Sometime in the early nineties, a letter arrived on my doormat. It had been sent, unsolicited, via airmail from the USA. Los Angeles, to be more precise. It purported to be from someone who had written to me on the basis that we had the same name. Since I want to retain at least a smidgen of anonymity, I'll call him troUSers (see what I did there?).
My initial reaction was that it was a practical joke: I knew at least two people at the time who were living in Los Angeles and I could imagine it fitting in with their sense of humour.
A couple of things tempered my certainty that someone was trying to pull a fast one, however. Firstly, the address on the envelope had enough inaccuracies in it to have run the risk of not being delivered to me at all. If this was a friend playing a joke I don't think they would have gone to that level of cunning detail.
Plus, from what was written in the letter, troUSers had found my address via a book which contained a huge list of people with my/our surname. I guessed that this information was gleaned from the same databases that junk mail senders would have access to. I recalled that my grandfather had, a few years before, been sent a similar book on approval by some sort of book club. He'd sent it back to them, saying "what would I want with that bloody rubbish?"
So, it seemed possible that it was indeed a letter from another trousers. Different middle name. 5 years younger, to the week.
I was a little freaked out. My surname isn't uncommon, but my first name is - there can't be ever so many of us in the world. I remember wandering through town the same day, and feeling like I was being watched: nonsense of course. But, if I could receive a letter from the other side of the world from another trousers, then it wasn't quite so easy to dismiss that slight feeling of unease.
This was also a good few years before the internet, for all intents and purposes. This kind of thing didn't happen, you couldn't just run a search for someone. It was weird.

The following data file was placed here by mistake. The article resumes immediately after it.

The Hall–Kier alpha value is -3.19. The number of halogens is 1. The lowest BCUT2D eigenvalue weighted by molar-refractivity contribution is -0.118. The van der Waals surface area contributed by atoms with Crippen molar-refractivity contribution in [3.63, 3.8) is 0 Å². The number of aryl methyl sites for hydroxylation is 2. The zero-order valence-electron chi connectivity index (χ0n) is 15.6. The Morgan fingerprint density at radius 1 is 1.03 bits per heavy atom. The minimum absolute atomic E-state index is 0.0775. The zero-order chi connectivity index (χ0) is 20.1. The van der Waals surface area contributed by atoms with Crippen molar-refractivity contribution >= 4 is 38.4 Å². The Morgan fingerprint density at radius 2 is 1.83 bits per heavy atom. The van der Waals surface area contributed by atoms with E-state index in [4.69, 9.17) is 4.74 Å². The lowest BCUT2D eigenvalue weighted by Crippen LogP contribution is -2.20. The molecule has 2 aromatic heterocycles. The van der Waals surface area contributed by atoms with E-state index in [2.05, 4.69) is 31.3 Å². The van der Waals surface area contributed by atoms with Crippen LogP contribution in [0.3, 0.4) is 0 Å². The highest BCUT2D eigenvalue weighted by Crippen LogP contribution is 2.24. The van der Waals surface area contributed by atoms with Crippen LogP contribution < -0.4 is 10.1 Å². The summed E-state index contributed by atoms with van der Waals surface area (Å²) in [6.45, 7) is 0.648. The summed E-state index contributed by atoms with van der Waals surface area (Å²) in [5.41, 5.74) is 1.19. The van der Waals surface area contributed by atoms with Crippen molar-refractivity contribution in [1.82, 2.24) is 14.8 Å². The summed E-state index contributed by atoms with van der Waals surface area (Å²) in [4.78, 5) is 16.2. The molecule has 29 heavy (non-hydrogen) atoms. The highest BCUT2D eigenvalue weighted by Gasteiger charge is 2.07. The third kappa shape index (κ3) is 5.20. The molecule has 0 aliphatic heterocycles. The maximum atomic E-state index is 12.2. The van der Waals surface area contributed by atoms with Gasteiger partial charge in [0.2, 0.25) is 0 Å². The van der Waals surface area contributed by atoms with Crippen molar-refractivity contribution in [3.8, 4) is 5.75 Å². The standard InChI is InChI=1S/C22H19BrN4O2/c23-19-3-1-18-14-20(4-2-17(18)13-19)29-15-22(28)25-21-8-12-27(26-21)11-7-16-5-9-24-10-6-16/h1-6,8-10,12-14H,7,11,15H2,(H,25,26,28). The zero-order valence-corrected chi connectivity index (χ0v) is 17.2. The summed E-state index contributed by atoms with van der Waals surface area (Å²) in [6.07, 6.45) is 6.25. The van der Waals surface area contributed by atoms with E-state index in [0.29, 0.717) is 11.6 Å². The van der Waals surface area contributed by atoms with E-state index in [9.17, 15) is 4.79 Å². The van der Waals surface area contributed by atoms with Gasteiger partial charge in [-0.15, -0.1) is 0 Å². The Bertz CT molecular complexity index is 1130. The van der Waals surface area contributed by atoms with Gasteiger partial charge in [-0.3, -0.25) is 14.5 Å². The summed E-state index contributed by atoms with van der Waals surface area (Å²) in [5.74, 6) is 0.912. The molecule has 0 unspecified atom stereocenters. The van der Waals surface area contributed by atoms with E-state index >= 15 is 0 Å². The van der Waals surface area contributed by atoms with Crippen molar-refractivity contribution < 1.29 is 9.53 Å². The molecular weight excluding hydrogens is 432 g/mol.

But, I'll cut a long story short. It was true. This guy genuinely was troUSers. He turned out to be a nice guy too. I'd had the feeling at first that he was going to be some stereotypically snotty, arrogant, brash kid, and I was quickly proved wrong. Similarly, I learned, he thought I was going to be an uptight, aloof, typically English sort of bloke.... which probably wasn't helped by the fact that my first couple of letters were written to him with a chisel-tipped fountain pen, full of squiggles and flourishes, and lots of Jane Austen-style language. I was relieved to find that his own preconceptions were quickly dispelled.
We wrote to each other on a fairly regular basis, and we met once as well. He was in London for a week, and travelled up to see me by train. I had a very odd time explaining to the staff where I was doing voluntary work at the time, "sorry, I can't come in tomorrow, there's this guy who's also called trousers, from Los Angeles, and he's in town..."
We're in touch via the net these days. He's a musician, like me. He's an active musician, unlike me, and he's also verrrry talented (like me - obviously). I'll be meeting him for the second time ever this weekend, since he's over on these shores and is going to be playing a gig.
As with the above, its going to be weird....but wonderful. I can't wait.